Service availability during reload

Hello

In an apache webserver with many virtual hosts, a “reload” command can
cause a (quick) unavailability of the service while apache re-reads its
configuration files.

Does anyone have any experience with this on Nginx? Will sending it a
SIGHUP cause the main process to block and not be able to handle
connections during that instant?

Thank you,
Andre

Hello,

Sometimes reading the documentation might help :
http://nginx.org/en/docs/control.html

If you look at your service file, you’ll notice that a ‘reload’ means
sending SIGHUP to the master process for the particular case of nginx.
I’ll leave the conclusion to you, assuming that the doc is clear enough.

As a general thinking methodology, considering implicitly that other
webserver (especially modern ones with huge shifts in paradigms) behave
the
same as Apache only leads to deception…

B. R.

Hello!

On Fri, Nov 29, 2013 at 09:12:39AM -0200, Andre N. wrote:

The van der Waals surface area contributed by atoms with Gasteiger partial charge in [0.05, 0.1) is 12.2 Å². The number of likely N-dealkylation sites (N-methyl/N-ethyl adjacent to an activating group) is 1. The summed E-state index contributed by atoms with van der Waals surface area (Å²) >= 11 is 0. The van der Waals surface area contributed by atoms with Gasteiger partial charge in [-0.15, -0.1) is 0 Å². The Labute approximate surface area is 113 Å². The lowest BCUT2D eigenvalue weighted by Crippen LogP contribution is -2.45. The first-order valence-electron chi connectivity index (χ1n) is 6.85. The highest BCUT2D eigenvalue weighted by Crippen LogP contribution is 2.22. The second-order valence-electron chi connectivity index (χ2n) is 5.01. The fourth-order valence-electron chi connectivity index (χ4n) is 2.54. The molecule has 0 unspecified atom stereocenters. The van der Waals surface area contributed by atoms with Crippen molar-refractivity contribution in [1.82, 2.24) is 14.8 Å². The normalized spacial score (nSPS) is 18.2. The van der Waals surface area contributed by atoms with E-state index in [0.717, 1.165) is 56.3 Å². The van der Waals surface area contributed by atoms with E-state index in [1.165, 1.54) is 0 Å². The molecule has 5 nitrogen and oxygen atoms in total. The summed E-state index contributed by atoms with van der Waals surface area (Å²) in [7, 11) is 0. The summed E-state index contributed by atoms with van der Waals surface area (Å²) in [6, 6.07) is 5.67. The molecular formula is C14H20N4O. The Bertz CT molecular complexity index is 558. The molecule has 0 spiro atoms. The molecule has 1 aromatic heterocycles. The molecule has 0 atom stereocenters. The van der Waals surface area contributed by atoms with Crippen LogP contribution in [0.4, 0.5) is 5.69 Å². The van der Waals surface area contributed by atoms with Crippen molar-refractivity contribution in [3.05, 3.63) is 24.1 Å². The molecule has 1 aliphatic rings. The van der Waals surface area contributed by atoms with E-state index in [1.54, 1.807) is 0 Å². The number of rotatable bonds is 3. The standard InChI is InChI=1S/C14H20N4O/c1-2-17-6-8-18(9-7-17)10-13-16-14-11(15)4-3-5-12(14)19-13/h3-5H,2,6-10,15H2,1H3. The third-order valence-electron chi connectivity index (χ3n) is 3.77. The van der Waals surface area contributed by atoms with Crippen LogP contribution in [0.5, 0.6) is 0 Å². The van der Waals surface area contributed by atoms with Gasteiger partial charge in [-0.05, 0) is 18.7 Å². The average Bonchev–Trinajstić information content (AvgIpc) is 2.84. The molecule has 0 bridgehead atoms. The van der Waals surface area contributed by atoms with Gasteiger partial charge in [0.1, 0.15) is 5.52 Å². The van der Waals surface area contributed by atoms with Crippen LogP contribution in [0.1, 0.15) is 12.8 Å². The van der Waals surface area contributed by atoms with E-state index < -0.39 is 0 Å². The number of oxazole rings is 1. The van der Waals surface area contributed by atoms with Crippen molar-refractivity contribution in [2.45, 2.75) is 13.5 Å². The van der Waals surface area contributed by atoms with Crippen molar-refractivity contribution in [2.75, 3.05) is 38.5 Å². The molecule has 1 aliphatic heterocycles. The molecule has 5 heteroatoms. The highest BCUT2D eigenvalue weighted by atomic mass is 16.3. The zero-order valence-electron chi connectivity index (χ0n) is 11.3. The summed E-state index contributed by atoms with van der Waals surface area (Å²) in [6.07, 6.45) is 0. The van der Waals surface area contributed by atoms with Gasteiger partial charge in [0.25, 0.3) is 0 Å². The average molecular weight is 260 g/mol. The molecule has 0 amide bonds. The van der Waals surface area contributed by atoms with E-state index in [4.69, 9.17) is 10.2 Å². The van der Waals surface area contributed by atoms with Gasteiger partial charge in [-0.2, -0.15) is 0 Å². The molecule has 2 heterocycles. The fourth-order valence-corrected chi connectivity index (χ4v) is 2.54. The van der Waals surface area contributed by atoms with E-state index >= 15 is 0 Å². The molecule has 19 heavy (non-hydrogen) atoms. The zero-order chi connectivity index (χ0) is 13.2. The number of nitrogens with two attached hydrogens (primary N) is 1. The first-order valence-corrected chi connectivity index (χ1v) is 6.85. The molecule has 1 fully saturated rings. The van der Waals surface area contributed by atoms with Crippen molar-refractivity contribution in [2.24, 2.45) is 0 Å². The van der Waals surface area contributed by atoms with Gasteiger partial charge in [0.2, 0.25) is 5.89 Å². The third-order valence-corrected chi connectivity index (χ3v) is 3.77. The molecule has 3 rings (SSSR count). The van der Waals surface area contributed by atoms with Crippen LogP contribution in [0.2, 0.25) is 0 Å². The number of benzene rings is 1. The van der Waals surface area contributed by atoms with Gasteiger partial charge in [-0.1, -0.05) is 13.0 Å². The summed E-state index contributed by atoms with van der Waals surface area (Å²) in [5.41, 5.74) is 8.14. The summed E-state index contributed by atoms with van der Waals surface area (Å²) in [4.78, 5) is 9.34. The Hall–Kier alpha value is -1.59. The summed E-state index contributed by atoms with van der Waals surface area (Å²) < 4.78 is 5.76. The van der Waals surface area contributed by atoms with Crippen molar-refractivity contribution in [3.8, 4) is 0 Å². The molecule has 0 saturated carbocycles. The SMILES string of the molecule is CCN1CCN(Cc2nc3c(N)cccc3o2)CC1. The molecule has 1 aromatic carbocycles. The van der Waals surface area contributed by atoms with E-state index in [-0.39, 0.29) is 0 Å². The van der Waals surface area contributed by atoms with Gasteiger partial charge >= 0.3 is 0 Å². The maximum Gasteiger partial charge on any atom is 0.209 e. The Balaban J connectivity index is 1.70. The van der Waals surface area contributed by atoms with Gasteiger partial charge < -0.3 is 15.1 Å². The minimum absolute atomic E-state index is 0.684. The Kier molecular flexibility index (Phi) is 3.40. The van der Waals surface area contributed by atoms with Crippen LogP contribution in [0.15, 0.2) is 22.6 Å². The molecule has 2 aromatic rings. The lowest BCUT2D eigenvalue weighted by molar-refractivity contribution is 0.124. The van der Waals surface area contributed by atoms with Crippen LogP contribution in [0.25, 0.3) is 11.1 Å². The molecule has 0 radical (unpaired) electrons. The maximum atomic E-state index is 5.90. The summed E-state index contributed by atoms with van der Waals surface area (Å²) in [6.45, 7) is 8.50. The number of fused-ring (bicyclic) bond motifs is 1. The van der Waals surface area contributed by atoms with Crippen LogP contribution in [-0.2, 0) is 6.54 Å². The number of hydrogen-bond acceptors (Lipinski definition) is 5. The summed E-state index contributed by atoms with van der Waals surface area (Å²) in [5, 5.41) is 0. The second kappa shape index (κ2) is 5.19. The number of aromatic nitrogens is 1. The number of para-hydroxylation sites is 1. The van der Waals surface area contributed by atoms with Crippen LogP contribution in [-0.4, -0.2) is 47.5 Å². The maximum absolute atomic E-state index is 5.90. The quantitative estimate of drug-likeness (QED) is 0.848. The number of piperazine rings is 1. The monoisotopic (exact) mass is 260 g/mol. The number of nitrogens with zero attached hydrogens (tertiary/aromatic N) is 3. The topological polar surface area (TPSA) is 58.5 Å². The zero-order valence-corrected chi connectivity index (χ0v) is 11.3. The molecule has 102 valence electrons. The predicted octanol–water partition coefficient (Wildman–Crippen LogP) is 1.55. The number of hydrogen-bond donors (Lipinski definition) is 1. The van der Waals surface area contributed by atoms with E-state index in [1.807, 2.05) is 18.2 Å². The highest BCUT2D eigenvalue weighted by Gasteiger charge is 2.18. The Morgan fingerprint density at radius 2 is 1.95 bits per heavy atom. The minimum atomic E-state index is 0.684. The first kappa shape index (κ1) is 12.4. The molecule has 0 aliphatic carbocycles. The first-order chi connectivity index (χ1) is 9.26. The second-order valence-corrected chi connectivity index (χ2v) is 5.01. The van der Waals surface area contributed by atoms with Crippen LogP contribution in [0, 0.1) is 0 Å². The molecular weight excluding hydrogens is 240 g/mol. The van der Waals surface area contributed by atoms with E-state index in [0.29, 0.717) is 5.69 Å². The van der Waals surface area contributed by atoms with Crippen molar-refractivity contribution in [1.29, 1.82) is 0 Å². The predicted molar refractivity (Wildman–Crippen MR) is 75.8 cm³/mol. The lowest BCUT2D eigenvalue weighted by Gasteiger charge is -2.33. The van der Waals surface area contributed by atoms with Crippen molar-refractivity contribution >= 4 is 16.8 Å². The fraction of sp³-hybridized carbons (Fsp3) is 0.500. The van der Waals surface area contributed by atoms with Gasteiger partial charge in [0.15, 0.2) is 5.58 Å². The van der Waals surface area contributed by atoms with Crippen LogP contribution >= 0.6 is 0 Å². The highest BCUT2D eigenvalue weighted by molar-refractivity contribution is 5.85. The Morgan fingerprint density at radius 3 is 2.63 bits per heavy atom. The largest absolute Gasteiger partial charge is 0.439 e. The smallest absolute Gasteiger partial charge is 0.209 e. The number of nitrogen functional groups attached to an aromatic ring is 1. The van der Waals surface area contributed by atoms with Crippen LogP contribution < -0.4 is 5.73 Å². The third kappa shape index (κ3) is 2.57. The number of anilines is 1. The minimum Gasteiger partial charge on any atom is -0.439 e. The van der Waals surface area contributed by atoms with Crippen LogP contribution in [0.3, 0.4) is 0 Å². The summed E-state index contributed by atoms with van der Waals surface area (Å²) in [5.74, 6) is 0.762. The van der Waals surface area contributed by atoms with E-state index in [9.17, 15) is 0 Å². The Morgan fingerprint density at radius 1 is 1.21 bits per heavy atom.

Hello

In an apache webserver with many virtual hosts, a “reload” command can
cause a (quick) unavailability of the service while apache re-reads its
configuration files.

Does anyone have any experience with this on Nginx? Will sending it a
SIGHUP cause the main process to block and not be able to handle
connections during that instant?

Short answer:

This is not a problem with nginx.

Long answer:

Connections are handled by worker processes. On SIGHUP, master
process parses new configuration and spawns new worker processes
(while old workers still handle requests). Then it asks old
workers to gracefully shutdown. That is, all the time requests
are handled by worker processes and service is available.

Moreover, it is possible to upgrade nginx binary on the fly
without loosing any single request.

See here for more details:

http://nginx.org/en/docs/control.html


Maxim D.
http://nginx.org/en/donation.html

On 11/29/2013 10:13 AM, Maxim D. wrote:

Connections are handled by worker processes. On SIGHUP, master
process parses new configuration and spawns new worker processes
(while old workers still handle requests). Then it asks old
workers to gracefully shutdown. That is, all the time requests
are handled by worker processes and service is available.

Thank you so much Maxim. That was the impression I had skimming through
ngx_cycle.c and ngx_process_cycle.c but since I’m not familiar with the
code, I just wanted to make sure.

Cheers,
Andre

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